The sardines were 99 cents a can, and the cans are the same size as the 99-cents sardines I usually drive to South Paterson to buy.

I bought 12 cans to add to pasta sauce and salads or to heat up with sweet peppers and onions, and eat over organic brown rice.

The food warehouse is at 370 Essex St.; 201-368-9511. Open 7 days.

The Starbucks shop on Essex Street in Hackensack.

The purchase of 1 pound of whole-bean coffee at Starbucks comes with a bonus: a $5 Starbucks Card (through Feb. 24).

Today, I purchased 1 pound of the Veranda Blend, one of the lighter Blonde Roast Coffees, and asked for a Turkish grind -- basically a powder -- for my drip coffee maker.

That exposes more of the coffee to hot water and produces a more robust brew.

The premium coffee was $11.95, but the $5 gift card brought it down to $6.95, a bargain.

Wednesday, February 20, 2013

Why does my SOYJOY bar contain butter?

Ingredients are listed on the wrapper, but they are under a flap.

Editor's note: Today, I discuss SOYJOY bars, and two items at Costco Wholesale, frozen acai pulp and the wonderful, preservative-free smoked wild salmon.

SOYJOY -- baked whole soy with dried fruit and other ingredients -- is one of the snack bars I rely on to still hunger pains when I skip lunch.

But recently, when I looked at the ingredients on the wrapper, hidden under a flap, I was surprised to learn that butter is used to make the Mango Coconut and other SOYJOY bars.

That explains why they taste like cake to me. The wrapper declares the bar is now "moister and fruitier."

Butter is listed after ground whole soy beans and raisins, meaning its in the third highest proportion in the bar.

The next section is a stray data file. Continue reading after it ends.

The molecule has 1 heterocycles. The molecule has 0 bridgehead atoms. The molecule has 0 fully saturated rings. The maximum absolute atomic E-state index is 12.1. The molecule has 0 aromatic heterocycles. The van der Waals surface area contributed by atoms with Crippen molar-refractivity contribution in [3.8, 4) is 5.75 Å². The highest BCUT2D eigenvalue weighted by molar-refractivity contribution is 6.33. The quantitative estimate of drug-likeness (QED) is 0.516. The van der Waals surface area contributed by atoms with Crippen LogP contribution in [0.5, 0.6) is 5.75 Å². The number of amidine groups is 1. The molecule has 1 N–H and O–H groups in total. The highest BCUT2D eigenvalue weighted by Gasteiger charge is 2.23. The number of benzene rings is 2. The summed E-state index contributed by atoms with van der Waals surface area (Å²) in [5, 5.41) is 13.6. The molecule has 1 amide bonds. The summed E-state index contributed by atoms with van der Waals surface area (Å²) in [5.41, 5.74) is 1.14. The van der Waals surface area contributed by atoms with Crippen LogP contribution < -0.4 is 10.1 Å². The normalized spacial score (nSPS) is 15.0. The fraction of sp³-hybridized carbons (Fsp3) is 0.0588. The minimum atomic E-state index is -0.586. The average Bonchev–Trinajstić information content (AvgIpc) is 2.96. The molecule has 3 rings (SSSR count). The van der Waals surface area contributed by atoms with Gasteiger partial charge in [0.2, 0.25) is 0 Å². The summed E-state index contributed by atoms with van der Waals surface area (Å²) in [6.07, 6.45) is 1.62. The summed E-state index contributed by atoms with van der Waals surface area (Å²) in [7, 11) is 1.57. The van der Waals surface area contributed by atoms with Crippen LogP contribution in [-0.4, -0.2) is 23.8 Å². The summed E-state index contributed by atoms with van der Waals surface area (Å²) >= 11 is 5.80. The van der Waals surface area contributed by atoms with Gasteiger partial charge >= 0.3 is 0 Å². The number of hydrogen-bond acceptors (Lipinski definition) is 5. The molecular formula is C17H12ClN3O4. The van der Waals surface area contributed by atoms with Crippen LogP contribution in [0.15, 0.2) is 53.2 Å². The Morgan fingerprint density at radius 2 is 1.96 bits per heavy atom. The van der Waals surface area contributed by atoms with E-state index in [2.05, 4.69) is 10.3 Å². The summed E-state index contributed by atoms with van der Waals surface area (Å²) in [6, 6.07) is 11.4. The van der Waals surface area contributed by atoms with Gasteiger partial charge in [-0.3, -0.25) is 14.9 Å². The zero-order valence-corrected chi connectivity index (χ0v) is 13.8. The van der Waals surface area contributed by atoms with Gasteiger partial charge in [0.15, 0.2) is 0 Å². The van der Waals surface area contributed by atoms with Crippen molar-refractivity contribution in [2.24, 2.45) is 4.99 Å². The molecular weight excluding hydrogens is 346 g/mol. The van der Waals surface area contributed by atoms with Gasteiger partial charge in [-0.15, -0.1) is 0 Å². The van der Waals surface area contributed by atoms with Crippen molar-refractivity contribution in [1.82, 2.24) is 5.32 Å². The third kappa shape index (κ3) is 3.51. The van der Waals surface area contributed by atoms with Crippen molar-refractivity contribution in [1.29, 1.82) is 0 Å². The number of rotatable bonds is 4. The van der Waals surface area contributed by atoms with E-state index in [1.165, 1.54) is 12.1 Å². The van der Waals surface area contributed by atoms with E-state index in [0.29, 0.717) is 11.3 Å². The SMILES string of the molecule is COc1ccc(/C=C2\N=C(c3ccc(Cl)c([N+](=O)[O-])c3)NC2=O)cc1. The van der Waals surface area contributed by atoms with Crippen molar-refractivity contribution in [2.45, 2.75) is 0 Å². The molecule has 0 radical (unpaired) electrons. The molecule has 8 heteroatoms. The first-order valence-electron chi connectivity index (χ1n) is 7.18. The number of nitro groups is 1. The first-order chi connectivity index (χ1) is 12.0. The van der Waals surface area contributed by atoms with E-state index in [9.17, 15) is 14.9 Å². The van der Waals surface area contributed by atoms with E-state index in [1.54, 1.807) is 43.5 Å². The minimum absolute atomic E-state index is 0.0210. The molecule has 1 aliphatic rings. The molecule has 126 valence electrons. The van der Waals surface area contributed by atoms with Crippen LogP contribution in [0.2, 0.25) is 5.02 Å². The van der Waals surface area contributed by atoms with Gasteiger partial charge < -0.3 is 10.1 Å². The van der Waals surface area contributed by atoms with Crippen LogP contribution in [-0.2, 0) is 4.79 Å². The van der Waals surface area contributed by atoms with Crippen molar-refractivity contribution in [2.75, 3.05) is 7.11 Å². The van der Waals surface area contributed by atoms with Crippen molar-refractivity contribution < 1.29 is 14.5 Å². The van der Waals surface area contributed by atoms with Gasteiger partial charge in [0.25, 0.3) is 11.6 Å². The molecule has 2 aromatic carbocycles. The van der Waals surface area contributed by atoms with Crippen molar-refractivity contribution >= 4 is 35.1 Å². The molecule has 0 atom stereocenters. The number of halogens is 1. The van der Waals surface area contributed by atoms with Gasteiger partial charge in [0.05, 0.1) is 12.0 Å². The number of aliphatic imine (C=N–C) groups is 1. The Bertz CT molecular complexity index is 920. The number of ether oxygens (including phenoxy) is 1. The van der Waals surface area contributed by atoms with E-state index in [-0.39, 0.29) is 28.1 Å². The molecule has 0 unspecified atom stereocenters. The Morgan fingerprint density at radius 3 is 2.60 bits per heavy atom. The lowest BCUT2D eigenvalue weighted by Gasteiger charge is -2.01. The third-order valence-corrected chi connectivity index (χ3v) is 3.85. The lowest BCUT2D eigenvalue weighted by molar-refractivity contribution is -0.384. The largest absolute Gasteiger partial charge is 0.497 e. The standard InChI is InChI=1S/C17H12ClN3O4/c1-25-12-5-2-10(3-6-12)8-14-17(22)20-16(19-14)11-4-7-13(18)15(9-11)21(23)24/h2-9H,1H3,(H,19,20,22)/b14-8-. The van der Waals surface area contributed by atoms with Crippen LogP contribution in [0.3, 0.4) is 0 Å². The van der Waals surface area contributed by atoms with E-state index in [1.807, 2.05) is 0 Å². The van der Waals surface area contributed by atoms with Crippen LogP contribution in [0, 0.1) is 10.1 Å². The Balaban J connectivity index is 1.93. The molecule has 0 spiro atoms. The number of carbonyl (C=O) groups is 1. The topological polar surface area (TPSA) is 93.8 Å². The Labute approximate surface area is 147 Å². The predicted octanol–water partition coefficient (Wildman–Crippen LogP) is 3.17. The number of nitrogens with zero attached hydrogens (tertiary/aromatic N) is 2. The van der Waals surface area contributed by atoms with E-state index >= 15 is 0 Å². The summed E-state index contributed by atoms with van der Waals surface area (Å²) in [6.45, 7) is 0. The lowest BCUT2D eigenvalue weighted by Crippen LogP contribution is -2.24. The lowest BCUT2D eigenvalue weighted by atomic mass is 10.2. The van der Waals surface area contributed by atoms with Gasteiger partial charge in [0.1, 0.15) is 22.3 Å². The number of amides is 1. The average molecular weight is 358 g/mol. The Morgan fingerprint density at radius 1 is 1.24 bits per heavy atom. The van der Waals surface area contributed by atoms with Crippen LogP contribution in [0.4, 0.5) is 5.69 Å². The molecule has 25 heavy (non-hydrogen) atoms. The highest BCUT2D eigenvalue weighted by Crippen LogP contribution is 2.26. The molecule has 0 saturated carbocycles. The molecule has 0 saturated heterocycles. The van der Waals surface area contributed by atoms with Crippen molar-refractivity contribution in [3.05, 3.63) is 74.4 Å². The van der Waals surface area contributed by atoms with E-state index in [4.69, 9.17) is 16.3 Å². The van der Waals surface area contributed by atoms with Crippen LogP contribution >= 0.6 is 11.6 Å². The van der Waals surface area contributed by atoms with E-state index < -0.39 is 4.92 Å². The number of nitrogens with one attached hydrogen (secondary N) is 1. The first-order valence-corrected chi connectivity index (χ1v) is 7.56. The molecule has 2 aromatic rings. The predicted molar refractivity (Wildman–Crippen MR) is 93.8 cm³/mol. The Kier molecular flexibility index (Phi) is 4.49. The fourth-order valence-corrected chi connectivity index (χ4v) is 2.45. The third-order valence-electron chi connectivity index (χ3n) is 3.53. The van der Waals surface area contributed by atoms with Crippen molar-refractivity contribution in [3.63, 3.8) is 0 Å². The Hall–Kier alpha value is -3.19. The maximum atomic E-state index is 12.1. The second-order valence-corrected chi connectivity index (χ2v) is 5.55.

Two others bars I always carry with me are from Kashi and Kirkland Signature, the house brand at Costco Wholesale, and neither contains butter.

I've been trying to avoid artery clogging butter for decades, and that's why I favor ethnic restaurants, most of which don't use it.

Asian Indian restaurants are the exception.

I'll probably stop ordering SOYJOY from when my supply runs out.

And why is the name written in capital letters? Maybe "butter" should also be in capitals instead of hidden under a flap.

Among the frozen fruit at Costco Wholesale in Hackensack are Grade A California strawberries, bottom left, perfect for making smoothies.

I'm still looking for the frozen acai pulp I read about in The Costco Connection magazine a few weeks ago, but my Costco Wholesale in Hackensack doesn't seem to have any.

The article specifically said customers would find frozen acai (AH-SIGH-EE), a super food from the Brazilian Amazon, next to the frozen wild blueberries.

I saw a 6-pound bag of frozen strawberries, and I bought one for $9.39 or a bit more than $1.55 a pound.

This morning, I made a smoothie with the strawberries, a little orange juice, vanilla soy milk and mango juice.

Disregard recipes that call for ice cubes, which only water down the smoothie. 


A snack of reduced-fat Swiss cheese, smoked wild salmon, Dijon mustard and Earthbound Farm organic spring mix. Roll it up and pop it into your mouth as a deconstructed sandwich.

One of my favorite items at Costco Wholesale is the Kirkland Signature Wild Alaskan Smoked Sockeye Salmon, which comes sliced and sealed in plastic in two separate half-pound servings.

Once, the sliced salmon was sold by weight, but someone figured out how to package exactly 1 pound of this rich, delicious wild-caught fish.

It's $15.39, the lowest price around, and free of preservatives.

But the system isn't perfect. The other day, I found myself tearing at the salmon, trying in vain to find where it had been sliced. 

Then, I turned over the slab, and the slices came away easily.

The slab had been placed on the black cardboard backing upside down.